Debates on disinformation today tend to be associated with the intrigue of psy-wars and culture wars. Public attention has been seized by accusations of Russian interference in the 2016 US elections and far-right misinformation techniques on social media. Conspiracy theories like QAnon and Anti-vax designed to spread falsehoods for political advantage have become household names, as the culture wars increasingly tear societies and even families asunder. 

But less attention has been placed on the costs that disinformation can have on businesses. A study by the University of Baltimore has found that disinformation costs companies US$78 billion ($106.3 billion) in annual losses in the US alone, with financial disinformation in particular leading to US$17 billion knocked off market values. Consumer brands lose US$235 million annually from advertising next to fake news items, even as they spend over US$9 billion each to repair the damage from disinformation attacks such as boycotts.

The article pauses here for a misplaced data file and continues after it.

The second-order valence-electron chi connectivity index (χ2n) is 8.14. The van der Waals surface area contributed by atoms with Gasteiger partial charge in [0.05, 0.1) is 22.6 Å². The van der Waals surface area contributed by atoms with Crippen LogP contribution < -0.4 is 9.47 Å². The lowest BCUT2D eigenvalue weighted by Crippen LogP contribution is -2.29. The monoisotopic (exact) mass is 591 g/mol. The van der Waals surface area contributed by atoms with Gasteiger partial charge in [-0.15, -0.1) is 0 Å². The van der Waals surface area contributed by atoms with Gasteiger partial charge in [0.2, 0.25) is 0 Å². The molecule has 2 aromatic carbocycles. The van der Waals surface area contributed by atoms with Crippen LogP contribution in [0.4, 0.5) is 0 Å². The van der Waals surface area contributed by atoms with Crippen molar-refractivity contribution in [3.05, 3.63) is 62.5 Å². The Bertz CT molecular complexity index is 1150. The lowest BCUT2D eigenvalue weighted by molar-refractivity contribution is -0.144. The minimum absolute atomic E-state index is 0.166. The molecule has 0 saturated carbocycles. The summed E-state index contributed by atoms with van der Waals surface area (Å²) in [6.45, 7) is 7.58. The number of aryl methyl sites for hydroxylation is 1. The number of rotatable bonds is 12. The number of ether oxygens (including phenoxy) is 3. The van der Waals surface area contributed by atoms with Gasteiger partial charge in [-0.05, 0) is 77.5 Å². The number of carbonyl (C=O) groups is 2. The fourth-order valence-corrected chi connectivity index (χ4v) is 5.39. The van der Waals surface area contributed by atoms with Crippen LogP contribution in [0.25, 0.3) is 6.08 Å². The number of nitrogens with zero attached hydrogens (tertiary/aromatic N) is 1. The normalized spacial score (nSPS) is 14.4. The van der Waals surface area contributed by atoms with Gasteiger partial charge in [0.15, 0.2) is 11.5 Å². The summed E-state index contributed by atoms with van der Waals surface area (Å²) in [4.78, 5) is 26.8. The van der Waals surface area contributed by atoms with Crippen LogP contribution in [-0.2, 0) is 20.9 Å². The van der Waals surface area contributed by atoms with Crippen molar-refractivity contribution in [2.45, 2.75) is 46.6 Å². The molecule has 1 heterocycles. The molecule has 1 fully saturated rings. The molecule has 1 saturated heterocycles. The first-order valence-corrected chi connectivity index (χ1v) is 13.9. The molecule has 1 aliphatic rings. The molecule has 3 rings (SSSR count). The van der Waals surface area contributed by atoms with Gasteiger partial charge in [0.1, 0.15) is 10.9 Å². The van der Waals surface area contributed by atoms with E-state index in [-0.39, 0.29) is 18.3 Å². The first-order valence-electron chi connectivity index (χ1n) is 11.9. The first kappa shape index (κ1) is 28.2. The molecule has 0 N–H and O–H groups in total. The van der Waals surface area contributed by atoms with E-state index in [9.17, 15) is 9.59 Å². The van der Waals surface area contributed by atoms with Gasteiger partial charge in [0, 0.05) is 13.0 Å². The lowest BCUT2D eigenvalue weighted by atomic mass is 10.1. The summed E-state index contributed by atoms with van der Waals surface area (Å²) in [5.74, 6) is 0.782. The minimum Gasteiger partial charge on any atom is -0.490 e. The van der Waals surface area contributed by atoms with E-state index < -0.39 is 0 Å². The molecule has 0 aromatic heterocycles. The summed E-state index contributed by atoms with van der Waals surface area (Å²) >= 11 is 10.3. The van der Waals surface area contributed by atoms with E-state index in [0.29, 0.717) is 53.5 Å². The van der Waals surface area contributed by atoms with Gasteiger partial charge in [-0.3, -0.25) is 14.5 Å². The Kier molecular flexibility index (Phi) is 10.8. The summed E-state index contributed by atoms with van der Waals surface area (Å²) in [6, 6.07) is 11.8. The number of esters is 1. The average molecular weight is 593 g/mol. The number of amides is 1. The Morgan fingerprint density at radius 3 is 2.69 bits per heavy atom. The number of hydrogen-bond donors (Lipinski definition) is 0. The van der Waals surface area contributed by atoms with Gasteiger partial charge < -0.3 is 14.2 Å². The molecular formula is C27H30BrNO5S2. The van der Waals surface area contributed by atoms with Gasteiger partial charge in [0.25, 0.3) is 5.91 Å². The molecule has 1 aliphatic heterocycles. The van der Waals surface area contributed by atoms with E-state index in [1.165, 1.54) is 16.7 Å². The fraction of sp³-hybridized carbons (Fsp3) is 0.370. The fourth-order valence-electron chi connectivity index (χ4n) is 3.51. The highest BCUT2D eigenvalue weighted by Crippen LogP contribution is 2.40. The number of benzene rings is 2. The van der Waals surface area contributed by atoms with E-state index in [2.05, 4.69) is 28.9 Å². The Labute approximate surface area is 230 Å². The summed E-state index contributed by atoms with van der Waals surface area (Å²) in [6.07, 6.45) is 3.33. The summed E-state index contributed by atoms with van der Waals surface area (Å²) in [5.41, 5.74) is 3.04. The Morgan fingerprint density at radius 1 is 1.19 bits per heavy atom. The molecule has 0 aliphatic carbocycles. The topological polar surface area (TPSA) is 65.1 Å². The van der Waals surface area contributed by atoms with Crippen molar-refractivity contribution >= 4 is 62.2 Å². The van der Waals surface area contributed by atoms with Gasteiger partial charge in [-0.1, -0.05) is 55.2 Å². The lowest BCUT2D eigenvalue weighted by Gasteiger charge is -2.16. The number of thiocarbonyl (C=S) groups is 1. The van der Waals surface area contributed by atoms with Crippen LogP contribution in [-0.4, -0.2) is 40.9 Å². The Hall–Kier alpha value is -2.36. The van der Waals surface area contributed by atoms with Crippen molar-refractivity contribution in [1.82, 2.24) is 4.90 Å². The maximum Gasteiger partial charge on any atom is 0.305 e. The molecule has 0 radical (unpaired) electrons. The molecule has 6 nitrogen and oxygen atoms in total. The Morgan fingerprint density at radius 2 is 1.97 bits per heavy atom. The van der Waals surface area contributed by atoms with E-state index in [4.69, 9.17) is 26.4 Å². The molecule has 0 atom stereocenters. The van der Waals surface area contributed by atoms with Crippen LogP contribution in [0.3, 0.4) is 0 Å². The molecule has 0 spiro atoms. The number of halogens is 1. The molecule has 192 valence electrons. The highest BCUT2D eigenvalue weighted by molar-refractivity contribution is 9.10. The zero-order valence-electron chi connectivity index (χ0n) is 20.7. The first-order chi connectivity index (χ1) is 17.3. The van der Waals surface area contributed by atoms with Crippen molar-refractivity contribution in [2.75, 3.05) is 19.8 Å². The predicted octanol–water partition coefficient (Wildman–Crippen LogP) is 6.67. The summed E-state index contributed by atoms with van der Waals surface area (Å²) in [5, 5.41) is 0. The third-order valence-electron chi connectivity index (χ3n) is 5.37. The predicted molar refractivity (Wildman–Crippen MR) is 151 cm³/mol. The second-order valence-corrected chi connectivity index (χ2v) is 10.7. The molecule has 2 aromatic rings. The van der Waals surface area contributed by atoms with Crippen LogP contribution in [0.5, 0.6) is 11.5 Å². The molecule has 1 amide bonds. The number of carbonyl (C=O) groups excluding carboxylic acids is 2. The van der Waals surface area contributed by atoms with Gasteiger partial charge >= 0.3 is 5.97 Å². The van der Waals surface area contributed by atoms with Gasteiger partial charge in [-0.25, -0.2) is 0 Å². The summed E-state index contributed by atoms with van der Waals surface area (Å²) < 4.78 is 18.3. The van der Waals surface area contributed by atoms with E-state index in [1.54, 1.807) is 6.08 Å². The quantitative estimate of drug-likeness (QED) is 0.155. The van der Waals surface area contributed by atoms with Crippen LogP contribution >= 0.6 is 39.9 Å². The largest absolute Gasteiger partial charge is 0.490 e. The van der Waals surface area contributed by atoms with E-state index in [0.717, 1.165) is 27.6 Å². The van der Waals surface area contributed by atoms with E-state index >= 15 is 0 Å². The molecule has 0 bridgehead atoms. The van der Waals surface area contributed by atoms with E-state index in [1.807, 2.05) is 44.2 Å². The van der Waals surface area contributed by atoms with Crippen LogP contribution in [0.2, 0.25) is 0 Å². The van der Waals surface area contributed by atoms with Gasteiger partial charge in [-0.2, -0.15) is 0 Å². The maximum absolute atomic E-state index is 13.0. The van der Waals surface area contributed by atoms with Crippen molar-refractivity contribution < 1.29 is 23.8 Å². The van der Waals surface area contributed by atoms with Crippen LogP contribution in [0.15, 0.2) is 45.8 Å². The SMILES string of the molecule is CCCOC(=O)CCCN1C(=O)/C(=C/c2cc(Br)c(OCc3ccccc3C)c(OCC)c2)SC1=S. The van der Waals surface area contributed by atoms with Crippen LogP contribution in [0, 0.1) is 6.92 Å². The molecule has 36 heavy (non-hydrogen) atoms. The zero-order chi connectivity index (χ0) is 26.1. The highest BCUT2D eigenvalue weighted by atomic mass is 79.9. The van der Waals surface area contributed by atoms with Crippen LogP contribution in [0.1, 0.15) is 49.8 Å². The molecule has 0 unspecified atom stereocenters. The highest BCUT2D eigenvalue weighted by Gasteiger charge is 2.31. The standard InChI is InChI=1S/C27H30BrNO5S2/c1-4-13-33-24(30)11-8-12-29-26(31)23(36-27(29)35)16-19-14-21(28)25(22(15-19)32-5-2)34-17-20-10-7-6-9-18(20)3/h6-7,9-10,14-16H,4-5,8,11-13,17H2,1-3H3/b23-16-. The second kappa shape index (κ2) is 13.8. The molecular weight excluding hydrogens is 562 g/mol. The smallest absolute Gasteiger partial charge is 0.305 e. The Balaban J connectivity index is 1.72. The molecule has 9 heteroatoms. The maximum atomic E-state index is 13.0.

Not even established brands are spared. Tesla’s stock price took a hit in 2019 due to fake videos of a self-driving Tesla car catching fire, while a fake Bloomberg report was created to claim a US$31 billion takeover bid of Twitter, causing its share price to jump 5% before the masquerade was discovered. Semiconductor firm Broadcom also experienced a fall in share prices when a fake memo was circulated, claiming that the US Department of Defense was investigating national security risks posed by its actual US$19 billion bid for CA Technologies. 

To continue reading,

Sign in to access this Premium article.

Subscription entitlements:

Less than $9 per month
3 Simultaneous logins across all devices
Unlimited access to latest and premium articles
Bonus unlimited access to online articles and virtual newspaper on The Edge Malaysia (single login)

Stay updated with Singapore corporate news stories for FREE

Follow our Telegram | Facebook